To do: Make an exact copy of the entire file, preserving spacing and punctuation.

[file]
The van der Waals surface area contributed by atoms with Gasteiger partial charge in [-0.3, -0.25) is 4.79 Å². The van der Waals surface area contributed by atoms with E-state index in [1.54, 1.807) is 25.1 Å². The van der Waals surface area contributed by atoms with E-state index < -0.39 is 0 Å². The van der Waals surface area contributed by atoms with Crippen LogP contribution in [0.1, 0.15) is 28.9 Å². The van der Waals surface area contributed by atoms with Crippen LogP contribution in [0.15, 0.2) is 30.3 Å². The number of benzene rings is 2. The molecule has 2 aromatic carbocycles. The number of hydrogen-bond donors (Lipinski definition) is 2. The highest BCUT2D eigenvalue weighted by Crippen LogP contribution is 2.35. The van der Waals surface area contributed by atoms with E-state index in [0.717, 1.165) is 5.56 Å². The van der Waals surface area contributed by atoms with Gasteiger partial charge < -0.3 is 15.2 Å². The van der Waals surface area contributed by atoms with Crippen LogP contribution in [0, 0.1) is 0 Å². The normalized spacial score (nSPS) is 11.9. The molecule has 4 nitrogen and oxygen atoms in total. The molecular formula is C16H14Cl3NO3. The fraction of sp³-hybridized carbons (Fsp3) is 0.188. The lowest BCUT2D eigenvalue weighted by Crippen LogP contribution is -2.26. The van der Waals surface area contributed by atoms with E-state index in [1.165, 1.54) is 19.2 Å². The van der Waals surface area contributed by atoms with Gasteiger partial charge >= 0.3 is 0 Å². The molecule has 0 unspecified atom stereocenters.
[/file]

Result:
The van der Waals surface area contributed by atoms with Gasteiger partial charge in [-0.3, -0.25) is 4.79 Å². The van der Waals surface area contributed by atoms with E-state index in [1.54, 1.807) is 25.1 Å². The van der Waals surface area contributed by atoms with E-state index < -0.39 is 0 Å². The van der Waals surface area contributed by atoms with Crippen LogP contribution in [0.1, 0.15) is 28.9 Å². The van der Waals surface area contributed by atoms with Crippen LogP contribution in [0.15, 0.2) is 30.3 Å². The number of benzene rings is 2. The molecule has 2 aromatic carbocycles. The number of hydrogen-bond donors (Lipinski definition) is 2. The highest BCUT2D eigenvalue weighted by Crippen LogP contribution is 2.35. The van der Waals surface area contributed by atoms with E-state index in [0.717, 1.165) is 5.56 Å². The van der Waals surface area contributed by atoms with Gasteiger partial charge < -0.3 is 15.2 Å². The van der Waals surface area contributed by atoms with Crippen LogP contribution in [0, 0.1) is 0 Å². The normalized spacial score (nSPS) is 11.9. The molecule has 4 nitrogen and oxygen atoms in total. The molecular formula is C16H14Cl3NO3. The fraction of sp³-hybridized carbons (Fsp3) is 0.188. The lowest BCUT2D eigenvalue weighted by Crippen LogP contribution is -2.26. The van der Waals surface area contributed by atoms with E-state index in [1.165, 1.54) is 19.2 Å². The van der Waals surface area contributed by atoms with Gasteiger partial charge >= 0.3 is 0 Å². The molecule has 0 unspecified atom stereocenters.